Coronavirus live blog, Dec. 17: Public health officials announce 8,828 new COVID-19 cases, highest daily figures reported in a week

A second coronavirus vaccine received a key endorsement, making it almost certain it will be approved by the Federal Drug Administration.

Here’s what else happened in coronavirus-related news.


8:55 p.m. 181 more Illinois coronavirus deaths, 8,828 new cases

Nurse Jessica Bell gives a sip of water to a patient with COVID-19 and on a ventilator in the Intensive Care Unit at Roseland Community Hospital on the Far South Side, Tuesday afternoon, Dec. 8, 2020.
Ashlee Rezin Garcia/Sun-Times

Public health officials on Thursday announced the coronavirus has killed another 181 residents and spread to 8,828 more, the highest daily figures the state has reported in a week.

Most of the state’s key COVID-19 metrics still kept trending in the right direction, though, with the new cases confirmed among 92,015 tests to lower the average statewide positivity rate to 8.4{50531db320f8e8a316d79d6a285e47c71b6e4f6739df32858cb86474d7e720e9}.

That number, which experts use to gauge how rapidly the virus is spreading, has slowly declined from 13.2{50531db320f8e8a316d79d6a285e47c71b6e4f6739df32858cb86474d7e720e9} on Nov. 13, when the state hit a peak in its record-setting autumn resurgence.

Hospital admissions have gradually fallen from all-time highs in late November, too. As of Wednesday night, 4,751 hospital beds across the state were occupied by COVID-19 patients, with 1,056 receiving intensive care and 575 using ventilators. On the busiest night of the pandemic for hospitals, COVID-19 patients were taking up 6,175 beds Nov. 20.

But hospitals are still stretched thin in the downstate Metro East region, where only 14 ICU beds were available as of Wednesday night, and in the southern Illinois region, where 17 beds were open.

And the state’s death rate has shown no signs of slowing down. The virus has claimed nearly 4,000 lives over the last month alone, making for a brutal average of 133 deaths per day. During the worst 30-day stretch of the first wave of the pandemic in the spring, about 100 deaths were reported each day.

The latest victims included 94 Chicago-area residents, including a Cook County man in his 20s.

Read the full story here.

7:47 p.m. Norwegian American Hospital gives health care workers first batch of COVID-19 vaccine

Norwegian American Hospital administered its first series of COVID-19 vaccines to five of its health care workers Thursday afternoon.

“We need this little thing, a syringe full of just a few drops of life and hope, so we can all start to get some normalcy,” said Dr. Abha Agrawal, chief medical officer at the Humboldt Park hospital, 1044 N. Francisco Ave.

“I’m excited, I am honored to be part of this day and I am just full of hope and relief as we are looking to the days ahead to the end of this very long and dark time.”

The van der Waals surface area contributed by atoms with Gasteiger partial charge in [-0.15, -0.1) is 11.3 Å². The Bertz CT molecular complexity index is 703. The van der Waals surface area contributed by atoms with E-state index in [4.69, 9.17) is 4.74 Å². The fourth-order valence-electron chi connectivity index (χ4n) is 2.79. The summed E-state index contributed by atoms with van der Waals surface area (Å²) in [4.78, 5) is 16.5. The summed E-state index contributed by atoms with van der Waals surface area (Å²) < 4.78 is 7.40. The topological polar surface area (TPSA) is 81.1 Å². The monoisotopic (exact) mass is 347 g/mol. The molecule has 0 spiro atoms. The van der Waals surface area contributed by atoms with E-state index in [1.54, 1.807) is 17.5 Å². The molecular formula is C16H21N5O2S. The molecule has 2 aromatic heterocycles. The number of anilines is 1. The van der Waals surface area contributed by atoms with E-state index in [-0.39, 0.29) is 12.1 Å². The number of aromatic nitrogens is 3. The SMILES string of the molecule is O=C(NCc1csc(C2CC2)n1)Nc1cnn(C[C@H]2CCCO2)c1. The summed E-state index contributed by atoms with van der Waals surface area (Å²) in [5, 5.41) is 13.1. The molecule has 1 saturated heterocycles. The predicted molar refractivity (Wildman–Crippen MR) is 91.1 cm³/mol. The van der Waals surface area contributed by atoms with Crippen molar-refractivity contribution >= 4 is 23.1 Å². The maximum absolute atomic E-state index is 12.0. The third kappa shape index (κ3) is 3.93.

The vaccines administered at Norwegian American came from the 150 doses it received Thursday morning. By late afternoon, 35 people had been vaccinated; the hospital anticipates using up all 150 doses by Monday morning.

Reporter Manny Ramos has the full story.

5:45 p.m. Uber to offer 10 million free or discounted rides to people getting COVID-19 shots

Uber says it will offer 10 million free or discounted rides to people looking to receive the COVID-19 vaccination.

The rides include transportation to and from their destination for both the first and second doses.

A date for when the offer will begin rolling out hasn’t been set, according to Uber.

The ride-hailing app partnered with organizations dedicated to serving communities of color, including the National Urban League, the Morehouse School of Medicine and the National Action Network, to help target riders who could benefit most. And it plans to partner with other organizations in the future.

Read the full story here.

4:10 p.m. Rev. Jackson wants Cook County Jail detainees, staff included in first round of COVID-19 vaccinations

Rev. Jesse Jackson on Thursday called for detainees and staff at the Cook County Jail to be included in the first round of folks eligible for COVID-19 vaccinations in Illinois.

Currently, those vaccinations are reserved for front-line medical workers and people at long-term care facilities and assisted-living facilities.

Jackson argued staff and detainees who aren’t able to socially distance, and who rotate in and out of the prison, present a danger to the broader community.

“It’s an incubator for infestation and the spread of disease,” Jackson said at a news conference outside the jail in the Little Village neighborhood on the Southwest Side.

Cook County Sheriff Tom Dart is also calling for detainees and jail staff to be included in the first round of vaccinations, which began in Chicago and across the nation this week.